Shaping Lives: The Impact of Building Quality & Housing Security on Childhood Development
According to the Environmental Protection Agency, humans spend approximately 87 percent of their time indoors. This striking fact has serious implications, as the quality of the spaces we occupy is directly linked to the quality of the lives we live. The connection between space and human health is particularly critical for young children who are forming the cognitive, emotional and physical systems that will carry them through adulthood. As we celebrate the Week of the Young Child (April 8-12), it’s important to understand how a lack of stable, high-quality housing can detract from the wellbeing of our youngest community members.
Households in rural, suburban and urban communities alike are facing significant financial pressure, with more than one-third of families burdened with housing costs that consume over 30 percent of their income. With such a large portion of earnings dedicated to housing, low-income families can’t always afford purchasing basic necessities, such as medicine, heating, clothing and nutritious food. This type of financial stress and poverty shapes the experiences of almost half of U.S. children and is intertwined with an increased likelihood of living in detrimental housing conditions or facing housing insecurity, both of which can lead to negative short- and long-term health outcomes.
Substandard housing – or homes with inadequate ventilation and heating, contaminated water supplies, the presence of mold and mildew, poor sanitation, pest infestation (particularly vermin and cockroaches) and/or structural deficiencies – has been connected to greater rates of chronic illness and injury. In children, dangerous living environments result in higher instances of respiratory illness, such as asthma; lead poisoning, which impacts behavioral, intellectual and physical development; “sick building syndrome,” or discomfort resulting from building defects, which increases absenteeism; and cancers caused by exposure to asbestos and radon. Additionally, children can be prone to falls, cuts and burns in residential settings with structural deterioration, older building materials and exposure to natural elements.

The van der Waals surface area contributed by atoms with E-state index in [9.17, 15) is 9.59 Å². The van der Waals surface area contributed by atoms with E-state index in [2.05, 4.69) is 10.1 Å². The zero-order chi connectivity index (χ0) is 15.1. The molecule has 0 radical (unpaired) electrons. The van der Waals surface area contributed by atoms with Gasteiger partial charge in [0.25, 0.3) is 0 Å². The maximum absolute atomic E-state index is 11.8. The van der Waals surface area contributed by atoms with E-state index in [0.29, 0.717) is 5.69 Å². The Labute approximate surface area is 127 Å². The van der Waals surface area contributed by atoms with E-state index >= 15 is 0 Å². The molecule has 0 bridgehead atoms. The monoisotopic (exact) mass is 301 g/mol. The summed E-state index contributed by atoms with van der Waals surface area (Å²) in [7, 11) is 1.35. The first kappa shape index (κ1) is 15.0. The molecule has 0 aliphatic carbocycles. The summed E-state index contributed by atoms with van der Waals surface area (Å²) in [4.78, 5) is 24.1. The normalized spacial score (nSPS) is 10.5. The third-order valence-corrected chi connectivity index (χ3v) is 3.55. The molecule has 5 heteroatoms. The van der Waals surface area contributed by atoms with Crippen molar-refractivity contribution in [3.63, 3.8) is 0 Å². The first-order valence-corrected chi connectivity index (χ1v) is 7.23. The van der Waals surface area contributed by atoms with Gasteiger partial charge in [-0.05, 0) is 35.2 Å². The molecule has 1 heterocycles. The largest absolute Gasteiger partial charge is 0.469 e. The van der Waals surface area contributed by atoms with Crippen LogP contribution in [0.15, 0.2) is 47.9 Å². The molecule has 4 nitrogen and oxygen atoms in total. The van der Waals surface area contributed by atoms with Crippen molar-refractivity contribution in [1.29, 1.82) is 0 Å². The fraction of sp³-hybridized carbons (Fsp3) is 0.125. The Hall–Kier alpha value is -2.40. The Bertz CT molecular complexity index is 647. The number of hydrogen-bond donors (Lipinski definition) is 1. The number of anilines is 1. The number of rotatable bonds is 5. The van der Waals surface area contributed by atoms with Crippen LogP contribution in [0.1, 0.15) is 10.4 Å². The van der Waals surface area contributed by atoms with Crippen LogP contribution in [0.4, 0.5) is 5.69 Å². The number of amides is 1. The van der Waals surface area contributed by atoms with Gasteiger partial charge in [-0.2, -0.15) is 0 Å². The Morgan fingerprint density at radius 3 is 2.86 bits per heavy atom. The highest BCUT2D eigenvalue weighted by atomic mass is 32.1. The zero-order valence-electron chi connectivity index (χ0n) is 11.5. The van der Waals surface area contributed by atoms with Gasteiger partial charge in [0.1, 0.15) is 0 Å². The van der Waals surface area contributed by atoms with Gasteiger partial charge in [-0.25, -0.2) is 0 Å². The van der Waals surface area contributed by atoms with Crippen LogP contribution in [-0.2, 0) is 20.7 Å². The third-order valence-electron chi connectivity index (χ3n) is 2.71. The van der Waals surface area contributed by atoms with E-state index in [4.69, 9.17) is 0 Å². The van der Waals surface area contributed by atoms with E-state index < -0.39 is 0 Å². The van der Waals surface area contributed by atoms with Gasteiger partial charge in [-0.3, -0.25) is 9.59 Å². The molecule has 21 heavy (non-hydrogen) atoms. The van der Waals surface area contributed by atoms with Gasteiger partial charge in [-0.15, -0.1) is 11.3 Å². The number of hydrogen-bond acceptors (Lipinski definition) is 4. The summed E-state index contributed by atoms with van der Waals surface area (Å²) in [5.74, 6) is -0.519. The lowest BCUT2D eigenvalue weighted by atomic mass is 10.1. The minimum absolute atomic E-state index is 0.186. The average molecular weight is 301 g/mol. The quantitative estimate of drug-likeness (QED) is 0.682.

With financial instability can also come housing insecurity. Of the children facing homelessness and seeking transitional housing, nearly half are under the age of six. The inability to access a stable living environment can stunt socio-emotional growth, linguistic development and literacy in children, among causing other severe consequences. It can also result in “toxic stress,” or the sustained activation of the body’s stress reaction system. Producing excess stress hormones, as well as raising blood pressure and heart rates, the reaction of children’s bodies to an adverse environment can delay development, worsen academic performance and hinder behavioral progress. It’s also associated with more chronic conditions like heart disease and diabetes.
As affordable housing continues to grow scarce, it’s crucial that we protect children’s mental and physical health, especially during the most formative early years. At IBA, we have worked toward that outcome throughout the years by focusing on high-quality housing and early childhood education. With particular attention to the children in our community, IBA’s Preschool, an accredited bilingual learning program, encourages inclusivity and adaptability, as well as cultivates linguistic, cognitive, motor and socio-emotional development in young children in a nurturing multicultural environment. We engage families and support them in the early learning journey of their children. Along with quality early childhood education, IBA remains committed to providing high-quality affordable housing for all of our residents, as well as promoting on a larger scale the expansion of affordable housing opportunities and equal access to early childhood education.
We are proud to be working to develop housing opportunities for low-income households and minority residents in Boston. For more information on how you can support IBA, please visit our page: http://www.ibaboston.org/donat...